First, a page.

Chris Jones offers the Songs and Film Music of Randy Newman. He starts with two passes, and the questions seem to be concentrated towards the early and recent part of his career - did Mr Newman do nothing between 1974 and 1994? Chris has five passes and twelve points - he's crammed in a lot of questions there.

Jon Keen has English Football League Grounds since 1945. He's asked questions about the stadiums of Liverpool, Southampton, Manchester United, and Aston Villa - on a point of pedantry, these sides haven't played in the Football League since 1992. Nor does he get the classic about Shrewsbury's man in a coracle, so eight points and two passes in a badly twisted set of questions.

Jacqueline Brockenhurst is telling us about the Harry Potter motion pictures. Of which there are two, compared with over 100 football league grounds, and more songs and pieces of literature than we can easily count. Something's not quite right here. Three passes and 13 points.

On general knowledge, Jon Keen advances, but only barely. He finishes on 17 points and four more passes.

Tim Wilson considers his answers carefully, and is almost always correct. He advances to 24 points with two more passes.

Chris Jones never really gets into his stride, passing on three and advancing his score to 23.

Jacqueline Brockenhurst has a plausible task, but her youth counts against her. She passes on seven, and has a total score of 15.

Tim Wilson's considered approach has seen him through a close game.

University Challenge

Round 1, match 2: Hull -v- Bangor

Things we learned in this week's relatively tedious show: Students do know about dogs on television shows, including Shep and K9. Crossword compilers don't die, they merely move to 6 Down. No one remembers who piloted Thunderbird One. [Scott] These students don't know the speed of light is a universal constant. It's dead level at 100 going into the music round, and Thumper is chewed up for asking a contestant her age. It took just two shows for Charles Clarke's comments about universities to make the show.

Debatable starter of the week: The clockmaker Karl Wilhelm Naundorff was among those who claimed to be Louis-Charles, who was otherwise believed to have died at the age of 10 at the Temple Prison in Paris in 1795, the son of which king? [Louis XVI]

Bangor only takes the final lead with a minute to play, and wins 180-160. Should be enough to bring Hull back in the repechage.

Stats: Hull 15/27 bonuses, one missignal; top scorer Helen Good made 56.8 points. Bangor 16/27, no missignals; top scorer Peter Alexander, 67.6.


Annoyed that he has to miss Question Time to get his daily fix of quizzing, Jonathan Shaw, MP for Chatham and Aylesford, has put forward a motion for debate in the Commons. The statement reads:

"That this House regrets Channel Four's decision to relegate the popular quiz programme Countdown from its 4.15pm week day slot to one at 3.15pm; notes that Countdown is 21 years old, had two million viewers prior to the change in time and has seen is viewing figures plummet to 800,000; further notes that Countdown is watched by the widest age group and assists children in letter and number recognition; believes that Channel Four has made a serious error in changing the programme time; and calls upon the company to return the programme to its traditional 4.15pm slot immediately."

Tuesday's game of Countdown saw a very rare event - a Dictionary Corner Error. The team had to adjudicate on the offering RIGHTEST. Producer Damian Eadie disallowed that word, preferring "most correct" as the superlative form. However, this ruling goes against two entries in the New Oxford Dictionary of English, as used on Countdown. First: one syllable adjectives (such as RIGHT) take -er and -est forms, unless specified otherwise, and there's no indication that this rule does not apply. Second: one of the adjective forms of RIGHT refers to political leaning, as in "By political leanings, John Redwood is the rightest MP ever to sit for Wokingham." Mr Eadie has since confirmed on the Gevincountdown Yahoo group that this was an error, and the defeated challenger will return in the new year.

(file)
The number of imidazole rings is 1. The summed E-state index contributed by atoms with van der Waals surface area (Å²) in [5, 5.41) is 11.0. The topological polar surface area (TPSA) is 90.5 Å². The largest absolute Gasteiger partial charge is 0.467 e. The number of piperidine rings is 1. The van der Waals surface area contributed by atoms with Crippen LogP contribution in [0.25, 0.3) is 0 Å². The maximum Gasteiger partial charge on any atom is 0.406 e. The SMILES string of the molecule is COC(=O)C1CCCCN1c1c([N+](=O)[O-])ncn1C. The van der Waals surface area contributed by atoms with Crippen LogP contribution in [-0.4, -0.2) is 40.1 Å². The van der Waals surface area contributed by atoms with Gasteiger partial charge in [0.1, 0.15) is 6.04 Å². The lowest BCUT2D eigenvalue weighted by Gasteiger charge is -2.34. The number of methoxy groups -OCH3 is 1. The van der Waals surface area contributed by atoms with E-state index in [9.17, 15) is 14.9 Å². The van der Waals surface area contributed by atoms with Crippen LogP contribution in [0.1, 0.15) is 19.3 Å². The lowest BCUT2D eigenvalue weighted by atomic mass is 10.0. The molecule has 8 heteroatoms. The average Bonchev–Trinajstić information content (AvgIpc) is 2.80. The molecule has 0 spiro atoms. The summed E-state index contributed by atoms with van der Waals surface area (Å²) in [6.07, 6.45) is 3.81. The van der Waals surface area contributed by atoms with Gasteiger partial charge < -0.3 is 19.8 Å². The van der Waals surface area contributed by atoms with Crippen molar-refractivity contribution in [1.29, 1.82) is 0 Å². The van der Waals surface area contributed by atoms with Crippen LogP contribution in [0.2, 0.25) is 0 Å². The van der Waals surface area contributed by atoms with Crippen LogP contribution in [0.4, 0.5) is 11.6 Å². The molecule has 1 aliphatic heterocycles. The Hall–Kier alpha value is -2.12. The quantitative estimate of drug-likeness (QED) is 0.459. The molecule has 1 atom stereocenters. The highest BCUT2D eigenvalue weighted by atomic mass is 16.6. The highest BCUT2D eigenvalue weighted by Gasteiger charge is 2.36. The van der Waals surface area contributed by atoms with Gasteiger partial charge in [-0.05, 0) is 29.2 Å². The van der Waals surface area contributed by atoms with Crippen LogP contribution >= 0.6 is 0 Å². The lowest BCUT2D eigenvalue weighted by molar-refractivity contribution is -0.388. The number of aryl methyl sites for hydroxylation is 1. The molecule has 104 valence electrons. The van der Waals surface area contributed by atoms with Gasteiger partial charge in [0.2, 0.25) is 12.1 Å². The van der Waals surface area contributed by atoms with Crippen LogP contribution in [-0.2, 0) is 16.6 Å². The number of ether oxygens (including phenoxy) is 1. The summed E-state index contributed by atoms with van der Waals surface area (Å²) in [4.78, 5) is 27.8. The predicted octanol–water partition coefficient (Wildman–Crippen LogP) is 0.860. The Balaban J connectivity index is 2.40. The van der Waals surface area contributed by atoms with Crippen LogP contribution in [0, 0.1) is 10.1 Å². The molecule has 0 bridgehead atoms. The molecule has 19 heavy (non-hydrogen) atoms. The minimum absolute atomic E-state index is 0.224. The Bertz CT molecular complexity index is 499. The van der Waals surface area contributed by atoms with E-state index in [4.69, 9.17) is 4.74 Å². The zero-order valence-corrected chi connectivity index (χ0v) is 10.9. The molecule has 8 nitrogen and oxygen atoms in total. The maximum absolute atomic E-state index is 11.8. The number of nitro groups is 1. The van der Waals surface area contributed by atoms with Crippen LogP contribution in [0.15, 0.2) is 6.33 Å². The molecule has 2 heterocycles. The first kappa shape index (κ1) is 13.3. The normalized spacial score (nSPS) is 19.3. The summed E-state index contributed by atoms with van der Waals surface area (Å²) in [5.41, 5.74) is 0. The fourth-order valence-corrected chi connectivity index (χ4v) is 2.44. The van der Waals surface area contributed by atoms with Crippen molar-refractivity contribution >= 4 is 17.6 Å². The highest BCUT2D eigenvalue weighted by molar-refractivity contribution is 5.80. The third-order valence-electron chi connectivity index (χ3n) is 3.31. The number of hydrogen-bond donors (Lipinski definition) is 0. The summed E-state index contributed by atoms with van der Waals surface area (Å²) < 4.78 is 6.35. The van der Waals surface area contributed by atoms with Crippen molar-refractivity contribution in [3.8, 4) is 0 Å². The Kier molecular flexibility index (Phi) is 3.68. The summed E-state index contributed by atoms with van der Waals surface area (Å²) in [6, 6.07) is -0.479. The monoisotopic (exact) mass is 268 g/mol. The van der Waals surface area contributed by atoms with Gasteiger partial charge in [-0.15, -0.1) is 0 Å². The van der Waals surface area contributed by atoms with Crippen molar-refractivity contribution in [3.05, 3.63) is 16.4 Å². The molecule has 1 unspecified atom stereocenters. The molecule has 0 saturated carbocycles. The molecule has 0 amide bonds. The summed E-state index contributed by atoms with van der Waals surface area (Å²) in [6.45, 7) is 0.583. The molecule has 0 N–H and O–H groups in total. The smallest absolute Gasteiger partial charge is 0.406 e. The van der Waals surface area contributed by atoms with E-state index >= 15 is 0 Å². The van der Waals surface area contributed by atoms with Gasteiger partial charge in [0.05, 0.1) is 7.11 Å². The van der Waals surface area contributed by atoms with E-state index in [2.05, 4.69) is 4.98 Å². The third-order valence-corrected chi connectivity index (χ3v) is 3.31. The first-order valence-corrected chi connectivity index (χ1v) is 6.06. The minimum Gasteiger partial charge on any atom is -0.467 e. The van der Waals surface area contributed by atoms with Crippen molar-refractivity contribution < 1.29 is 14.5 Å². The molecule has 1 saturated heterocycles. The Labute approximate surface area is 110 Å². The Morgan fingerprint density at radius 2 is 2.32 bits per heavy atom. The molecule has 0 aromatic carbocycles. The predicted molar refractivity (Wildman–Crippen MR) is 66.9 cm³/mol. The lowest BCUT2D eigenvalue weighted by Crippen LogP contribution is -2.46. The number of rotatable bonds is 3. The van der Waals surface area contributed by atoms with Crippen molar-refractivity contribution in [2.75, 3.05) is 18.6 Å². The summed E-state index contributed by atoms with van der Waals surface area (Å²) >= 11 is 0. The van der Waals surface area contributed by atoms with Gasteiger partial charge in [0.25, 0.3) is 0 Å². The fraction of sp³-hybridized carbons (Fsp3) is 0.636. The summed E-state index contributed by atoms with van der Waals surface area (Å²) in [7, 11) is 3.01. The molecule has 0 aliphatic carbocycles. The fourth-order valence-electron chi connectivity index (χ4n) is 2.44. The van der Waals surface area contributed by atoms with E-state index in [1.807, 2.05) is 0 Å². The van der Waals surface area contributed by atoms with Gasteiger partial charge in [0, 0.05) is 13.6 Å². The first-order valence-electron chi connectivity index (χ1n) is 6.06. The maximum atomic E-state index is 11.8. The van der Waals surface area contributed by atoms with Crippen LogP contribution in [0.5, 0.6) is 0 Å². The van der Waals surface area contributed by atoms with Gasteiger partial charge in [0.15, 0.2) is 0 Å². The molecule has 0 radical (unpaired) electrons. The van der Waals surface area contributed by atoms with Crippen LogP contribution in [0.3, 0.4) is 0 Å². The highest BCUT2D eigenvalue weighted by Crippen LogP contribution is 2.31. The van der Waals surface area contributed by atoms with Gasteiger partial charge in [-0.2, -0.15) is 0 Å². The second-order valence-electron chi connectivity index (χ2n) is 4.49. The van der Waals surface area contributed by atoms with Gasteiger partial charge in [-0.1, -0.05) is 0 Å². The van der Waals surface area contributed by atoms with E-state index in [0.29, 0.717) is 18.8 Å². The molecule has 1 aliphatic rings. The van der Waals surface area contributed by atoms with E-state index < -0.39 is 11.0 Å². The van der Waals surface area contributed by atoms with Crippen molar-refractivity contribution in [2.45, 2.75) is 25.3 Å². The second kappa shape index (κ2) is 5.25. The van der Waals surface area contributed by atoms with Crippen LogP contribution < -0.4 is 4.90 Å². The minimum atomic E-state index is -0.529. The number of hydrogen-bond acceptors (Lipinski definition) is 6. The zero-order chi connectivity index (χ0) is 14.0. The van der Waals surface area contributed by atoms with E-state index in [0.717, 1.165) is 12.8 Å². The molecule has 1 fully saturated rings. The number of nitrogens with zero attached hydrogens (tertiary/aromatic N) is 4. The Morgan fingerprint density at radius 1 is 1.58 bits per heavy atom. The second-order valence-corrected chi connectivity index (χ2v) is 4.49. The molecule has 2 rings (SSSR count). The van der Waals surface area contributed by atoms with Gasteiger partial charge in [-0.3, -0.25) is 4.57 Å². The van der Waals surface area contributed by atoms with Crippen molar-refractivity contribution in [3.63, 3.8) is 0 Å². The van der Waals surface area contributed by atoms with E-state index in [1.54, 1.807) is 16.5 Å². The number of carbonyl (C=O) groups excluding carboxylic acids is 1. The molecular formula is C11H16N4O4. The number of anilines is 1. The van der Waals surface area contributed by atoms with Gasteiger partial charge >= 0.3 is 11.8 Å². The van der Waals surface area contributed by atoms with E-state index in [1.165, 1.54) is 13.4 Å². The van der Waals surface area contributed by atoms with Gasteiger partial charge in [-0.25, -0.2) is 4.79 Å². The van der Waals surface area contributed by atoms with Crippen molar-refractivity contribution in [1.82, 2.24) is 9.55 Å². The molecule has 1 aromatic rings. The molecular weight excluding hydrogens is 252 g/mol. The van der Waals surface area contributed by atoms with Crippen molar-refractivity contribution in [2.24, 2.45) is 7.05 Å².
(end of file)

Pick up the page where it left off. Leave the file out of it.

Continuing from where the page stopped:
On WINNING LINES, Phillip "Gopherman" Schofield told of the Lines Crusader. Apparently, he notes down the correct combination, calls people, and tells them to call the show. No one knows who he is, or from where he calls, and he's already placed two or three people on the main show.

Looks like GRAND SLAM will be the latest format to cross the pond, as Michael Davies has snapped up the format. Mr Davies, who exec-produced US MILLIONAIRE, will pitch the idea of an all-star format to all the cable and broadcast networks. This column floats the idea: could Grand Slam work as a daytime game with returning champions and perhaps an annual final? Remove Carol and James, and the introductions to allow for more commercials, and have a maximum 11 minutes of questioning, no round lasts more than two minutes, slot in ad breaks as appropriate. Would the US be able to find someone as clear, precise, and speedy as Nick Rowe? He made the game, more than the contestants.

Speaking of US MILLIONAIRE, the Game Show Network will air the original ABC telecasts from October. They'll also have an interactive game, giving winners a name check on air. GSN's Bob Boden said that even huge fans of the show won't remember all the answers. Huge fans of the show don't need to remember all the answers, Jeremy and Charlie and others posted them to usenet at the time. Not that this column advocates cheating in the famous for five seconds game any more than it advocates taping Countdown, playing it at 4:30, and zapping through the commercials. So not the rightest thing to do with one's life.

This week: A car in a backpack on Scrapheap Challenge, 1735 Sunday. Time Commanders is in Armenia, 2000 Thursday. And it's the penultimate week of Star Academy, and Dogsby does not have a vote. He does have a bark, and will no doubt be snapping at Patrick Kielty's heels once more.

"You illiterate fools! O-V-V-E-R-S does not spell others." Fort Boyard returns to Challenge next month.